Laci Green: Well, hi everyone! I’m in New York, and I’m on the Decoded set. I’m here with Internet badass, Franchesca Ramsey of MTV Decoded.
We talk about feminism a lot on Braless and as you start to learn more maybe you’ve heard this big word – intersectionality – tossed around a bit.
Franchesca Ramsey: Maybe you’ve asked yourself what it is, why it’s important, or “What’s the meaning of life?” – which I’ve asked myself a few times.
Laci Green: So we can definitely help with those first two questions, but maybe not the last one.
Franchesca Ramsey: Intersectionality means looking at the intersections of people’s identities. It’s a type of feminism that looks at how women of different backgrounds experience oppression.
Laci Green: So for all you science babes out there, it’s basically shining a light through a prism to look at all the different wavelengths.
Text on left: Women.
Text on right: Young. Old Women. Women with Disabilities. Bisexual Women. Lesbian Women. Transgender Women. Women of Color.
Laci Green: Yeah, we’re all women, but it’s not enough to just look at the white light. Our background and our identities and the issues that are affecting us are very diverse, just as diverse as the colors of the rainbow.
Franchesca Ramsey: Women of color, trans women, lesbians, bisexual women, asexual women, women with disabilities, women with mental illness, old women, young girls, diverse body types, poor women, immigrant women, so many women!
Laci Green: And basically every woman that the mainstream feminist movement has a bad habit of leaving behind.
From its wee beginnings, the feminist movement has focused mostly on issues of middle-class white ladies.
Franchesca Ramsey: Which is leaving out a lot of women. How can a movement for women really be effective without addressing the needs of all women?
Laci Green: Oops, it can’t! And that’s why intersectionality is important. Without it, it’s not really feminism. Feminism is for everyone.
Text: bell hooks
Franchesca Ramsey: So how can we get our intersectional feminism on? It’s as easy as one, two, three. One: Examine our own privileges. Two: Listen to each other. And three: Practice feminism through a broader, more inclusive lens.
Laci Green: Privileges are places where we hold more power in society than others.
Text: White, cisgender, able bodied, food, and shelter.
Laci Green: For example: I’m white, I’m cisgender, I’m able-bodied, I have a roof over my head and food on the table. These are privileges that not every woman has and that shapes my experience of the world.
Franchesca Ramsey: Being straight, cisgender, and able-bodied means that there are a whole bunch of challenges I don’t have to experience. So to support equality for others, first I have to understand what my privilege prevents me from experiencing.
Laci Green: On feminist issues where we hold privilege, it’s crucial to listen to women who don’t. To listen to their experiences, to see the world through a more complex lens, and to raise the voices of those who have less power.
Franchesca Ramsey: Because you can’t exactly walk the walk if you have no idea where the walk even goes. So we’re going to put our intersectional skills to the test with a little challenge. We’re going to draw three feminist issues from this magical hat, and then we’re going to talk about how to address them intersectionally.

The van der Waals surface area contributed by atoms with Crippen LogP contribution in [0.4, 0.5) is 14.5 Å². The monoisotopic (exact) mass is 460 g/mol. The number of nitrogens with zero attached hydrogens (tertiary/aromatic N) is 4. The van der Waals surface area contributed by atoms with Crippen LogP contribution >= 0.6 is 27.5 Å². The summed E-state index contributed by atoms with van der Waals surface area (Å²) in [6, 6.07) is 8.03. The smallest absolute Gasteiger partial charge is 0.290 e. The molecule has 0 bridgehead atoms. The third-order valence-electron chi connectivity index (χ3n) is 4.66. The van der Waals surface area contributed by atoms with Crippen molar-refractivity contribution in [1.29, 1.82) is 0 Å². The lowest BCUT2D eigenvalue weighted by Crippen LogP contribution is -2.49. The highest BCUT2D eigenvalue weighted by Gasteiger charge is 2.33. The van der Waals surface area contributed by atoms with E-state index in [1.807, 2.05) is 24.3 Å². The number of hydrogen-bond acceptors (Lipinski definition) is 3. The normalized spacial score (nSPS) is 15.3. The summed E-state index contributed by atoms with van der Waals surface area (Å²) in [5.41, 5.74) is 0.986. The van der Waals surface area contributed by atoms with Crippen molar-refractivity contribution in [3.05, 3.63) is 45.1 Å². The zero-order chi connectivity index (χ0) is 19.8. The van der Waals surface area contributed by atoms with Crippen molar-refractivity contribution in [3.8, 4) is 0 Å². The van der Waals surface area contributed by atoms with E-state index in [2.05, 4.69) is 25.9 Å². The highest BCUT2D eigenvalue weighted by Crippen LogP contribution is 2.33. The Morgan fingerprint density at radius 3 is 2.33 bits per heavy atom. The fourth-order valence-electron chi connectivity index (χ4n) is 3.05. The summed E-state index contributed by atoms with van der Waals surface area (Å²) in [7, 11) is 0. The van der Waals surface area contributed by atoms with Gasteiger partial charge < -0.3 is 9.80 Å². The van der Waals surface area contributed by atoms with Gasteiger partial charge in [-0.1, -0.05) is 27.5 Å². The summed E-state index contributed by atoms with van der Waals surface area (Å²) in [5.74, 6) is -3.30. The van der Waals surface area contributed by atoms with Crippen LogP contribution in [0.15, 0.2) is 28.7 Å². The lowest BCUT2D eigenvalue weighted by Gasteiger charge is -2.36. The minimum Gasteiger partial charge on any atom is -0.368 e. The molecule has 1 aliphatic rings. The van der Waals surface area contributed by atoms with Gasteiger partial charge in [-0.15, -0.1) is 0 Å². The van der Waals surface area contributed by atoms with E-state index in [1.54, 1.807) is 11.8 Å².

Laci Green: Let’s do this!
Franchesca Ramsey: Equal pay.
Laci Green: All right, so the not intersectional perspective would be: Women make 78 cents to every man’s dollar.
Franchesca Ramsey: Right, because that’s really only what white women make compared to the man’s dollar. The intersectional approach would be that black women get paid 68 cents to the man’s dollar, and the Hispanic women make 54 cents.
Laci Green: Boom! All right. Birth control and abortion access.
Franchesca Ramsey: Okay, so the not-intersectional approach would be: Women should have the right to choose for her, which sounds pretty good, right?
Laci Green: Right, but intersectional approach, the poor can’t always make a choice that’s right for them if it’s not actually affordable or within reasonable reach. So class, race, and gender presentation all affect someone’s access to reproductive healthcare. All right, last one.
Franchesca Ramsey: Street harassment.
Laci Green: Mm, okay, so not intersectional would be: Women have a right to exist in public without being harassed.
Franchesca Ramsey: And the intersectional approach would be: Women and LGBT[QIA+] folks all experience elevated levels of street harassment, and they have a right to exist in public without being harassed, too. Street harassment is often motivated by sexism, homophobia, and transphobia – which are all connected.
Laci Green: Strip away all the fancy language, and all we’re really talking about is looking out for each other.
Franchesca Ramsey: And nobody’s going to be perfect. It’s okay to make mistakes. The key is to make an honest effort to keep educating ourselves so we can keep moving forward.
Laci Green: Which is exactly what we intend to do. Thanks for joining us for Braless, everyone.
Franchesca Ramsey: And make sure to click over here and watch the video that we made together for MTV Decoded.
Franchesca and Laci: Bye!